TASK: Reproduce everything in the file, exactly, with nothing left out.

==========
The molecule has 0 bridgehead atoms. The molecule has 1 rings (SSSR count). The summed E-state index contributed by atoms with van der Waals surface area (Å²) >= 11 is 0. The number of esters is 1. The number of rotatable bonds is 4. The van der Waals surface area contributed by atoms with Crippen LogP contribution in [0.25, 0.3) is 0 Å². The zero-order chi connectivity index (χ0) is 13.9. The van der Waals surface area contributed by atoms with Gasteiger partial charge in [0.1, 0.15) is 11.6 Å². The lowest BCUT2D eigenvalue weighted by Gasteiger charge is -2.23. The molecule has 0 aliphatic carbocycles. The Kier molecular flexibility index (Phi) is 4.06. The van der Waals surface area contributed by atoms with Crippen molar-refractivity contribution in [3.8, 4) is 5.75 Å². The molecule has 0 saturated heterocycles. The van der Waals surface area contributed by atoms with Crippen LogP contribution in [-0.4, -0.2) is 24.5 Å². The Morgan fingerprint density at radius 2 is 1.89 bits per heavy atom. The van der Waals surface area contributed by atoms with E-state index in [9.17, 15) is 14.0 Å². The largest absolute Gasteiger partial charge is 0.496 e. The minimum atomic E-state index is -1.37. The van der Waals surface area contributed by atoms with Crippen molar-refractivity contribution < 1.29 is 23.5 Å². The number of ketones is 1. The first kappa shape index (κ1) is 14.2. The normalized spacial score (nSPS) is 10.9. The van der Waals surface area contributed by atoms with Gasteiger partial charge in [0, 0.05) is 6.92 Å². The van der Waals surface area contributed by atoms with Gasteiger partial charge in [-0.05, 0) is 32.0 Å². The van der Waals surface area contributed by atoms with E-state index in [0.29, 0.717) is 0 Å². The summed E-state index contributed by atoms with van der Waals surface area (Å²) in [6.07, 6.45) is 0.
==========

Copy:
The molecule has 0 bridgehead atoms. The molecule has 1 rings (SSSR count). The summed E-state index contributed by atoms with van der Waals surface area (Å²) >= 11 is 0. The number of esters is 1. The number of rotatable bonds is 4. The van der Waals surface area contributed by atoms with Crippen LogP contribution in [0.25, 0.3) is 0 Å². The zero-order chi connectivity index (χ0) is 13.9. The van der Waals surface area contributed by atoms with Gasteiger partial charge in [0.1, 0.15) is 11.6 Å². The lowest BCUT2D eigenvalue weighted by Gasteiger charge is -2.23. The molecule has 0 aliphatic carbocycles. The Kier molecular flexibility index (Phi) is 4.06. The van der Waals surface area contributed by atoms with Crippen molar-refractivity contribution in [3.8, 4) is 5.75 Å². The molecule has 0 saturated heterocycles. The van der Waals surface area contributed by atoms with Crippen LogP contribution in [-0.4, -0.2) is 24.5 Å². The Morgan fingerprint density at radius 2 is 1.89 bits per heavy atom. The van der Waals surface area contributed by atoms with E-state index in [9.17, 15) is 14.0 Å². The largest absolute Gasteiger partial charge is 0.496 e. The minimum atomic E-state index is -1.37. The van der Waals surface area contributed by atoms with Crippen molar-refractivity contribution < 1.29 is 23.5 Å². The number of ketones is 1. The first kappa shape index (κ1) is 14.2. The normalized spacial score (nSPS) is 10.9. The van der Waals surface area contributed by atoms with Gasteiger partial charge in [0, 0.05) is 6.92 Å². The van der Waals surface area contributed by atoms with Gasteiger partial charge in [-0.05, 0) is 32.0 Å². The van der Waals surface area contributed by atoms with E-state index in [0.29, 0.717) is 0 Å². The summed E-state index contributed by atoms with van der Waals surface area (Å²) in [6.07, 6.45) is 0.